Key regional differences: While North America and Europe mostly go conform with prioritization of measures (e.g. harmonized legislative and regulatory standards, building a culture of risk management across suppliers), Asia is slightly different (e.g. improved information sharing, alert and warning systems). Other parts of the world are not covered.
Public sector specific priorities: North America and Europe like classification of firms and procedures to allow preferential treatment in case whereas Asian authorities rather accept competition and rapid supplier substitution.
Private sector specific priorities: The private sector covered is in favour of stress-test assumptions and trade resumption plans, protocols and lines of authority to redress major concerns.
Jointly the following 5 measures are top-rated:
- Improved information sharing between governments and businesses;
- Harmonized legislative and regulatory standards;
- Building a culture of risk management across suppliers;
- Common risk assessment frameworks; and
- Improved alert / warning systems
A blueprint for Resilient Supply Chains follows, resilience itself can be measured by reduction of value or recovery time after incident with some discussion on different views and incentives with respect of encouraging or enforcing resilience. Large consumer-brands might be over-focused whereas consumers are under-involved. An overall blueprint for resilient supply chains is suggested with four components: partnerships, policy, strategy and IT, each one with a number of priorities, illustrated by spider-charts.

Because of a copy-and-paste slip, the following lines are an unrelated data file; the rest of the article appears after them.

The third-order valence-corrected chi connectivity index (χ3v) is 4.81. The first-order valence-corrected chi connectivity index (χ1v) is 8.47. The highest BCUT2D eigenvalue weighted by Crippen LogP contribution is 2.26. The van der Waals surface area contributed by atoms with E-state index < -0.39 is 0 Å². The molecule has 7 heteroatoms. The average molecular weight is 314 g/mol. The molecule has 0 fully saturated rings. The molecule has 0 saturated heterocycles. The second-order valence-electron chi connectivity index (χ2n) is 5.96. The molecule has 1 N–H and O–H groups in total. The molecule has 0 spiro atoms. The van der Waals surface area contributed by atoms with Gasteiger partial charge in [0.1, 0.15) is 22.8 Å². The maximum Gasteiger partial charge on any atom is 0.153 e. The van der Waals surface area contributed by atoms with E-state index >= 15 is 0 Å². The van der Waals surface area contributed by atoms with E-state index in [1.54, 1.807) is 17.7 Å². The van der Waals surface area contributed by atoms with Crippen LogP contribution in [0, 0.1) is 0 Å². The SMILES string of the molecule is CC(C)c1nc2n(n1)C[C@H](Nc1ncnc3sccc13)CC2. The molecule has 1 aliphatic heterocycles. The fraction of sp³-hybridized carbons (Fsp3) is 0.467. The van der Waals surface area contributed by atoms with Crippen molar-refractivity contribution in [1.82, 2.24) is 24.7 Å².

- Partnership resilience contains long-term, trustful, well established partnerships. These are supposed to work better against many threats. This type could be established by creating common security protocols, engaging in collaborative logistics and participating in mutual learning.
- Policy resilience offers to use regulations to strengthen supply chains by (additional) infrastructure, avoiding bottlenecks and knock-on effects.
- Strategic resilience is planning ahead in stable times in a way to reshape operation for instable times. One idea is to analyze all information available for an immediate response on disruptions, another idea is to keep transport structures adaptable towards quick changes. Good private economy connections might be adopted by governments for public needs to enhance capabilities.